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Acute Glomerulonephritis

Acute glomerulonephritis refers to a specific set of renal diseases in which an immunologic mechanism
triggers inflammation and proliferation of glomerular tissue. Glomerulonephritis (GN) is the term
generally reserved for the variety of renal diseases in which inflammation of the glomerulus,
manifested by proliferation of cellular elements, is secondary to an immunologic mechanism. Each
kidney is composed of about 1 million microscopic filtering "screens" known as glomeruli that
selectively remove uremic waste products. Chronic glomerulonephritis can develop over a period of
10-20 years and is most often associated with other systemic disease, including diabetes, malaria,
hepatitis, or systemic lupus erythematosus. It can be acute, which means it occurs suddenly, or chronic,
meaning symptoms develop gradually and continue over a number of years. It may be asymptomatic ,
or present with hematuria and/or proteinuria (blood resp. protein in the urine ).
Acute nephritic syndrome is a group of disorders that cause inflammation of the internal kidney
structures (specifically, the glomeruli). There are many recognised types, divided in acute, subacute or
chronic glomerulonephritis. Causes are infectious (bacterial, viral or parasitic pathogens), autoimmune
or paraneoplastic. Acute nephritic syndrome is the clinical correlate of acute glomerular inflammation.
Most forms of AGN are mediated by an immunologic process. Acute glomerulonephritis is an
inflammation of the glomeruli, bundles of tiny vessels inside the kidneys. Chronic glomerulonephritis
can develop over a period of 10-20 years. The effect of these variables on the outcome of the disease is
studied here.The inflammation is immunologically mediated with immune deposits in the glomerulus.
Onset of symptoms is usually acute. The unfavorable prognosis of the disease is due to early mortality
and a rapidly progressive clinical course.

Causes of Acute Glomerulonephritis


Here are the list of the possible causes of Acute Glomerulonephritis :
• The most common cause is postinfectious Streptococcus species (ie, group A, beta-hemolytic).
• Cryoglobulinemia.
• Goodpasteur's syndrome (membranous antiglomerular basement membrane disease).
• The edema first collects in those sites where tissue resistance is low, such as the periorbital area.
• Bacterial causes other than group A streptococci may be diplococcal, streptococcal,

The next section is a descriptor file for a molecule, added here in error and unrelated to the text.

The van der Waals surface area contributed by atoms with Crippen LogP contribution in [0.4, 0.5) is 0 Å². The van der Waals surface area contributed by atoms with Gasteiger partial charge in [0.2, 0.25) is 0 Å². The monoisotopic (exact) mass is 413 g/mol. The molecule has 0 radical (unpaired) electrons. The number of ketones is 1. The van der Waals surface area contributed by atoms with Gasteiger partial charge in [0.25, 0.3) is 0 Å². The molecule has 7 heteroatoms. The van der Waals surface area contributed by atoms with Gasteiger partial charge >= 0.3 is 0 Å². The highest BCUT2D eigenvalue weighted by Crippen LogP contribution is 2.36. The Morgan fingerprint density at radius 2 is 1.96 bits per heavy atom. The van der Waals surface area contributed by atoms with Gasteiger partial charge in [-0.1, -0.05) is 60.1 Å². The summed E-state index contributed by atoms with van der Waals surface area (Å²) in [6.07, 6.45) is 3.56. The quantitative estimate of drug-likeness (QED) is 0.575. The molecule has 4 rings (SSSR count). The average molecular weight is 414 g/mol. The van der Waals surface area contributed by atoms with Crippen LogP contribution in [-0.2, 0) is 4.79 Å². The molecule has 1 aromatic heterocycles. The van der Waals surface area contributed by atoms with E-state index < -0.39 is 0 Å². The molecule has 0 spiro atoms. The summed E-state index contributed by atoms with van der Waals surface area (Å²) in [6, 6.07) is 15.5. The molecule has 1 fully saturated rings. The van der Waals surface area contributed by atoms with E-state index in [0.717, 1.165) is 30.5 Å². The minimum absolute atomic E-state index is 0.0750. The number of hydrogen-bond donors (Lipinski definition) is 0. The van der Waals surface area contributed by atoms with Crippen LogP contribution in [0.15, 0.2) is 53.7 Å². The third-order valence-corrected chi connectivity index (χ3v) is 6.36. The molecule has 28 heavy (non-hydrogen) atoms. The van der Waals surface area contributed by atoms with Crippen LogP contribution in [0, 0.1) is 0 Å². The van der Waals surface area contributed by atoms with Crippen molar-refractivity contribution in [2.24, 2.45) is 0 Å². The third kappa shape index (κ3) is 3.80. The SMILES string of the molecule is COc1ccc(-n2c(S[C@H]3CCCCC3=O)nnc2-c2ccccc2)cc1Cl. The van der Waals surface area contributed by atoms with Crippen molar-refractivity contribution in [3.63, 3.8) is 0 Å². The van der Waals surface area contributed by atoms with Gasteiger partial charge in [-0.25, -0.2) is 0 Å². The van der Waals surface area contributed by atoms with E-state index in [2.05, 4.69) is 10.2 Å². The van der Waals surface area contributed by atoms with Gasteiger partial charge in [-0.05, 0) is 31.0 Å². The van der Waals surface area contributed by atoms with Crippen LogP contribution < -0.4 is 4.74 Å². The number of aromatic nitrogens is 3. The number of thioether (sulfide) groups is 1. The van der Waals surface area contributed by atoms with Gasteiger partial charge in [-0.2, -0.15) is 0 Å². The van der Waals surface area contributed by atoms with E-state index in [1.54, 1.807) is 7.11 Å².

staphylococcal, or mycobacterial.
• Vasculitis (e.g., Wegener's granulomatosis, periarteritis nodosa).
• Post-streptococcal glomerulonephritis.

Symptoms of Acute Glomerulonephritis


Some sign and symptoms related to Acute Glomerulonephritis are as follows :
• Cough with blood-tinged sputum.
• Fever.
• Joint or muscle pain.
• Blood in the urine (urine appears dark, tea colored, or cloudy.)
• facial swelling.
• swelling around the eye socket.
• Slow, sluggish, lethargic movement.
• Difficulty breathing , especially at night, while lying down, or from exercise.
• Foamy urine.
• Seizures.
• Decreased alertness , drowsiness , confusion.

Treatment of Acute Glomerulonephritis


Here is list some of the methods for treating Candidiasis:
• In most patients, acute glomerulonephritis is not an acute life-threatening emergency if the
patient has normal vital signs and lacks underlying illness.
• For glomerulonephritis, treatment consists of antibiotics for any bacterial infection and rest.
• In the presence of fluid overload, diuretics may be used to increase output with urination.
• Hospitalization is required for diagnosis and treatment of many forms of acute nephritic
syndrome.
• Medications may include anti-hypertensive medications to control high blood pressure.
• Corticosteroids or other anti-inflammatory medications may be used to reduce inflammation.
Acute Glomerulonephritis affects the nephron of the kidneys. Risk factors to the development of
Acute Glomerulonephritis are skin infections like impetigo, infections caused by the Group A Beta-
Hemolytic Streptococci, and post streptococcal infections.

Pathophysiology of Acute Glomerulonephritis


With the infections, an antigen-antibody complex forms that causes renal damage especially the
nephrons. The damage to the nephrons allowthe passage of large molecules like the Red blood cell that
causes hematuria and is the primary sign of Acute Glomerulonephritis.
Another large molecule are the Proteins, that causes proteinuria. When proteinuria occurs, there is a
decrese in the osmotic pressure that leads to generalized edema or anasarca. This decreases the
circulating blood volume, which decreases the blood flow and affects the Renin-Angiotensin-
Aldosterone-System, where the Renin promotes vasoconstriction that leads to hypertension.

Signs of Acute Glomerulonephritis


1. Hematuria
2. Hypertension
3. Generalized edema
4. Proteinuria
5. Oliguria
6. Anorexia
7. Nausea and vomiting
Diagnostic Test for Acute Glomerulonephritis
1. Antistreptolysin-O (ASO) Titer.
2. Urinalysis.
3. Renal Biopsy. Is the most confirmatory diagnostic procedure.
4. Increased BUN and Creatinine.

Management for Acute Glomerulonephritis


1. Antibiotics.
2. Antihypertensives.
3. Bed rest.
4. Increase oral fluid intake.

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